Ann Lambert's Story

Citizen Schools

Citizen Schools Massachusetts

Ann Lambert's Story

At Citizen Schools, we like to think of ourselves as “second shift” educators.  Teachers have the first shift in the morning and early afternoon.  We take the second shift in the late afternoon and evening.  And parent’s take the third—the night shift.  Collectively, we’re the triple crown of influencers, if you will (If you won’t… oh well).

I see it a little differently.  In my eyes, I work a little during all three shifts—and then some.  The deal is this:  when I’m not teaching, I’m prepping.  When I’m not prepping, I’m grading.  When I’m not grading, I’m making family phone calls.  When I’m not making family phone calls I’m thinking… “I should probably be making family phone calls…”  And when I’m not doing that… I’M DREAMING ABOUT WORK.  You can’t escape your students.

The other day I was riding the bus home from work with my headphones in, taking Eminem's advice to "lose myself in the music," unwinding, and thinking about what I was going to cook for dinner.  My phone rings: unknown number.  “Hello?”…. “Hi, Ms. Lambert!  It’s Sabrina!”  Sabrina, if you can picture it, is one of the tiniest, cutest little sixth graders in my class.  She usually wears pig tails or a high pony, has a stutter but still wants to talk a mile a minute, and does everything with the utmost spunk that a teacher could ask for.

…. “Ummm, I’m at my grandma’s and my mom’s taking my sister to some high school night and nobody knows how to help me with my math homework.  I was going to call my math teacher but then I remembered I wrote your number in my notebook.  Can you help?”  Of course I could.  As I got off my bus at the usual stop and walked the ten minutes to my apartment, I coached Sabrina through problems one and two: mean and median.  As I walked through the door and dropped my stuff, I put the phone on speaker and began to cook dinner while we worked through problems three and four to find the mode and range of the same data set.  She thanked me when we were done and said she’d see me tomorrow; I ate dinner, answered emails, called a few parents, and went to bed only to follow a similar routine the next day.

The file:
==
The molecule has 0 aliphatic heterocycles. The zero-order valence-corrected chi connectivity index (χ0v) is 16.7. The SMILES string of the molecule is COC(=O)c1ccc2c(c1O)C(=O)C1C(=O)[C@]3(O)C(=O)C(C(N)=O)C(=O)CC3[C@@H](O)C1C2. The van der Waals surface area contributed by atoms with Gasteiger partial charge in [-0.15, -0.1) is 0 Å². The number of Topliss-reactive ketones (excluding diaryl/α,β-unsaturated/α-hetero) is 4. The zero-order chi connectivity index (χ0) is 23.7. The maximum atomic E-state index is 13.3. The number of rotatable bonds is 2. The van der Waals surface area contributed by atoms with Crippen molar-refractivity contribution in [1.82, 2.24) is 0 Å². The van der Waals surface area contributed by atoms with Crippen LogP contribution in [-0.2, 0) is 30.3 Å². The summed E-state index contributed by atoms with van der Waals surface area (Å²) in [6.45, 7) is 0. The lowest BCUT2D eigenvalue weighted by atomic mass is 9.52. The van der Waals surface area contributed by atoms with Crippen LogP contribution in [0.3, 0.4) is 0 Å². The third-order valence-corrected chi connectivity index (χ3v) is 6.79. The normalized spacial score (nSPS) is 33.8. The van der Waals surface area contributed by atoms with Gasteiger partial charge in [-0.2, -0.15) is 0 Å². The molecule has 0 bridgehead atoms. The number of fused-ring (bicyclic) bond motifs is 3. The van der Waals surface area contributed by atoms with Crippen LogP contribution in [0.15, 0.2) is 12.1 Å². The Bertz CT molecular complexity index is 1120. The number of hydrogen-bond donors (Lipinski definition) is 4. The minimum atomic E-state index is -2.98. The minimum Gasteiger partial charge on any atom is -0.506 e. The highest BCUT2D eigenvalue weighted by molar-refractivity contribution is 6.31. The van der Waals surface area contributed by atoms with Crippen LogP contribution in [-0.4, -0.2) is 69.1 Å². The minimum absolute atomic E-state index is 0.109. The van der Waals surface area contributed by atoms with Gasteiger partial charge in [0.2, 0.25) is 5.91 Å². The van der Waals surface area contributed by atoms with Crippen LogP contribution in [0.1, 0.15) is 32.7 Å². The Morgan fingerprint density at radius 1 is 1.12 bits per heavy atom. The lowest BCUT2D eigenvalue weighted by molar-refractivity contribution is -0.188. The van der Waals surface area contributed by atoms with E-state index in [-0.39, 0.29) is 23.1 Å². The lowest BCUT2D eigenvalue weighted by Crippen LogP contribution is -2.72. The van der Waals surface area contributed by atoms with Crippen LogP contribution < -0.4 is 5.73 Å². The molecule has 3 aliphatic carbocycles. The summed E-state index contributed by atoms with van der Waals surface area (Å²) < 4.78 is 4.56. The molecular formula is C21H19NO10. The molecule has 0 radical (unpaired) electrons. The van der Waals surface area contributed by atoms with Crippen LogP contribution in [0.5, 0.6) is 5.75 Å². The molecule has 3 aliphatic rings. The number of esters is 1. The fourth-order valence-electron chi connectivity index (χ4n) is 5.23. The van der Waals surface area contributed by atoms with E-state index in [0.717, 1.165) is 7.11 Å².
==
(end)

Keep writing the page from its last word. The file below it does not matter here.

I’m definitely not complaining.  I hung up that phone feeling elated that a.) a student felt comfortable enough to call me for help, b.) I was able to assist her in correctly completing her homework and c.) my attempts to connect with my students on a more personal level were not in vain.  However, I do stand by my conviction that the term “second shift” educator is an understatement.  When you are working with children in any capacity, if you have a pulse, it is going to consume you and infiltrate most other aspects of your life.  Whether you’re doing actual work, or simply thinking about a student, worrying about a student, or creating a fundraising page to raise money in support of our students: you’re working overtime.

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